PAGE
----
I doubt there has ever been as much noise in the SEO space as there is now. I’m not complaining about the noise, because I strongly support the idea of individuals hanging shingles and going into business for themselves. There are plenty of clients looking to educate new SEOs. But I will complain about the failure of the search engines and filters to produce quality SERPs and editorial reviews on the SEO space.

The days of “SEO is bad so ignore it” are long gone. If Google is such a great search engine, why can’t it figure out the good SEO stuff and promote it, while suppressing the noise? And if SearchEngineLand/SearchEngineWatch/SearchEngineRoundTable/SearchEngineWhatever is really a “resource” for people looking for information on SEO, why do they promote so much SEO noise?

I think SEO is way too political these days. I wonder how that can be, given that it is so accountable as well. You either have search referrals or you don’t. You either did what was best or you didn’t. You either add value to the conversation (whether private with a client or public via an “SEO blog”) or you don’t.
I know, it’s all about community (again). Just like the first bubble was all about eyeballs, this one is all about “members”. More is better. Quality doesn’t matter. Please the masses, because they count more.

And so we get SEO articles listed in supposedly editorial reviews that lazily hand-wave through SEO topics like alt tags, saying little more than off-hand conjecture on the topic. Three hundred and thirteen words on alt tags in the context of SEO, including such gems as:

The Alt Tag provides very marginal if any boost in SEO. It certainly is a best practice to use Alt tags, but, I wouldn’t rely on them to provide a noticable SEO value.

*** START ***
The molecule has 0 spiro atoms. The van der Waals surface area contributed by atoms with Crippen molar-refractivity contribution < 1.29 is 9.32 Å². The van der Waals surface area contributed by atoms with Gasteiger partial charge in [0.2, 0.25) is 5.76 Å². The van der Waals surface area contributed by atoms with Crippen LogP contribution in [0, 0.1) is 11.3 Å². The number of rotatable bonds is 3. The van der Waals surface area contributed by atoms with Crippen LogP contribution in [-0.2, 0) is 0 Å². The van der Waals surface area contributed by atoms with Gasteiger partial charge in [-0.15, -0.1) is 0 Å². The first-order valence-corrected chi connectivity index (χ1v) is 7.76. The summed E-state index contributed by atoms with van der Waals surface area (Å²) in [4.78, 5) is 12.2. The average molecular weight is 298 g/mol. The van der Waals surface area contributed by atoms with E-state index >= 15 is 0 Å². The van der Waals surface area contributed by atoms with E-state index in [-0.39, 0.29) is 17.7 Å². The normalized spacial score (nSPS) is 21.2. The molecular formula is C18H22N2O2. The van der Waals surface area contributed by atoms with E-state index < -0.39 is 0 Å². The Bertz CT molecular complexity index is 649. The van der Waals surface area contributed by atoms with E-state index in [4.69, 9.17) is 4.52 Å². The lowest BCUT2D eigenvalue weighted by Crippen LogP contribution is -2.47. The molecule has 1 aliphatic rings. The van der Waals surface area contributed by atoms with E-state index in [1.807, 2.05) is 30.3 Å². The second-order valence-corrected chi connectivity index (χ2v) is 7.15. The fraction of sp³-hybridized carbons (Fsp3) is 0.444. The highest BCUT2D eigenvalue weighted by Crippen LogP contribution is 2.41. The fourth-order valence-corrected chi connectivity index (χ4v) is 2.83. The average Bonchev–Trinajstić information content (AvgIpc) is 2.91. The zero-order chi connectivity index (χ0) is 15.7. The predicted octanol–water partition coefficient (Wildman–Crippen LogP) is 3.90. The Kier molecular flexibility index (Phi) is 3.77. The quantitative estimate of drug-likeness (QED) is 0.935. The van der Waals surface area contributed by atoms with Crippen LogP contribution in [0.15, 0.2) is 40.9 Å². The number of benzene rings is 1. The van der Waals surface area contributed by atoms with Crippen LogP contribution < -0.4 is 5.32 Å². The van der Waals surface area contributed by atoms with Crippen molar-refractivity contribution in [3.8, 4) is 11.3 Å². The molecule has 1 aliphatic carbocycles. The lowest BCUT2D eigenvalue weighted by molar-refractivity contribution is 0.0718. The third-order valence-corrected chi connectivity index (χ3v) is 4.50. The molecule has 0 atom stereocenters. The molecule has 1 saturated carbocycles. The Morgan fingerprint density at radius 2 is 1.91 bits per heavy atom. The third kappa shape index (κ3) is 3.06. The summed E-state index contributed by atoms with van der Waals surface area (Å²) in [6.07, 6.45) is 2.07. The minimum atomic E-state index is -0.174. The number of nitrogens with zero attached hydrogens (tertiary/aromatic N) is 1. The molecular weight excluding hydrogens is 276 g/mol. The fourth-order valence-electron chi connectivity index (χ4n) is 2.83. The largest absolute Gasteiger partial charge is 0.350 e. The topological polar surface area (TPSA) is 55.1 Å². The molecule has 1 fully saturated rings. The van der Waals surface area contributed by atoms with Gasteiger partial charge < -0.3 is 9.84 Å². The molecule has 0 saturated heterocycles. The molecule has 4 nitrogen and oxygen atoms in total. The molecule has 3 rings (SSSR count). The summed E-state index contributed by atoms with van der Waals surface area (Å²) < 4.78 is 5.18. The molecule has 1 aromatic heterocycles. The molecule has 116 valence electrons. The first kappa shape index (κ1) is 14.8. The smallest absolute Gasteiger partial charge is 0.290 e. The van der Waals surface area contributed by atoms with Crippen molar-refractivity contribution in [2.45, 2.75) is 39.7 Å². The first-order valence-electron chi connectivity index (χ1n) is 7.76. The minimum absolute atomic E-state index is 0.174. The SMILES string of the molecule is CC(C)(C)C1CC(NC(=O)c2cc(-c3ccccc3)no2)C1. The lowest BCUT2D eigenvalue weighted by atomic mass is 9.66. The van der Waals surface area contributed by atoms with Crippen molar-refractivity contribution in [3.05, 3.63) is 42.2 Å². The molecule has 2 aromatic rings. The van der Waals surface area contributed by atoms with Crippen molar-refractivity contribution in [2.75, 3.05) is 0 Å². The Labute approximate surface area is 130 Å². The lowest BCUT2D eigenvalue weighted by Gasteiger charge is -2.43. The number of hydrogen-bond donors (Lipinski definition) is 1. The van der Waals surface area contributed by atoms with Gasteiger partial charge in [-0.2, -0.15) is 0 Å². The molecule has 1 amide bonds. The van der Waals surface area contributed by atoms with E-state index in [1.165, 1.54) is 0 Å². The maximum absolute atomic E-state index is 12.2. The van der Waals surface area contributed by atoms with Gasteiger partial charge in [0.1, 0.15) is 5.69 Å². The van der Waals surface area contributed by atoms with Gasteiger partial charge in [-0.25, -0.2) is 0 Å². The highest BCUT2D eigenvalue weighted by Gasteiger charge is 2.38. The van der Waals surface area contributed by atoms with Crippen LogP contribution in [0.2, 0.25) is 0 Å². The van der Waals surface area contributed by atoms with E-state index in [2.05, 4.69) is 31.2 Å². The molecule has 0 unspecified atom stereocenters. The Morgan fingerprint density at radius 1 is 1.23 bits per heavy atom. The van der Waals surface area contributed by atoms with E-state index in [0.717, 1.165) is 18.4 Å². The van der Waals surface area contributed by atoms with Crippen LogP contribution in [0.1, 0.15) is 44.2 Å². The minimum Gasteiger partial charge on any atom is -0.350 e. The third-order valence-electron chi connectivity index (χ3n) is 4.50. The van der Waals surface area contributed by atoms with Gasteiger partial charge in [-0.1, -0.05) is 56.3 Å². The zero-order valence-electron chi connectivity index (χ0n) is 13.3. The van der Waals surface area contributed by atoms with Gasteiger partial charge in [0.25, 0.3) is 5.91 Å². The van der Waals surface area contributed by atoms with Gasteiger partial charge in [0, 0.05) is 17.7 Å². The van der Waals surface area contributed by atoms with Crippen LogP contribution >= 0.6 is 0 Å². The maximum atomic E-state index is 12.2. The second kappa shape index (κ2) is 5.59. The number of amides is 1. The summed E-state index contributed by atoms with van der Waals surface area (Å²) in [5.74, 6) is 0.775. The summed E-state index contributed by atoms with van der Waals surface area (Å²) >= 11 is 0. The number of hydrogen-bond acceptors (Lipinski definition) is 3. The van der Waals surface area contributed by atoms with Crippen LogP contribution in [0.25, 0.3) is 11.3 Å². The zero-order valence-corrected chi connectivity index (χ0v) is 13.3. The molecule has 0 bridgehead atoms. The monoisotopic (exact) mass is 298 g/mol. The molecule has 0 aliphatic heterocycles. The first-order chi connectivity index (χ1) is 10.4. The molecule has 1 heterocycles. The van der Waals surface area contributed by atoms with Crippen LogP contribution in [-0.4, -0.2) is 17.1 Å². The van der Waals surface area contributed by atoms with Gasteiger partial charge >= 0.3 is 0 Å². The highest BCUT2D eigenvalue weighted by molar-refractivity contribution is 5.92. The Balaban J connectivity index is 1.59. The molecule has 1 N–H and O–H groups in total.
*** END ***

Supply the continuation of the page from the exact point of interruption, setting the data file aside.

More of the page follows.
This is from a member of SEMPO, which is probably meant to suggest he’s got expertise, so I ask myself, why wouldn’t you rely on them? Why is it “best practice” to use them, but they don’t offer substantial value and you won’t rely on them? I guess I have to wait for some other article, because it isn’t offered here.

Then I read this part:

The most important Alt tag is on the logo.

Really? The logo? isn’t the logo usually in the masthead? Hasn’t Google been properly parsing page templates for centuries now? I thought Google was very good at identifying a masthead as secondary content, but maybe I am missing something. I haven’t been involved in SEMPO, so perhaps I am out of the loop? But I’m not sure, because that statement stands alone. No facts; no support. Despite how, to me, it seems completely wrong.

The the “article” continues to say (bold added):

In my opinion, the most important Alt tags are on sitewide images. Think about it. It’s just logical. Google must place more importance on a sitewide image over a single page image. So, sitewide images get more weight, not just logos.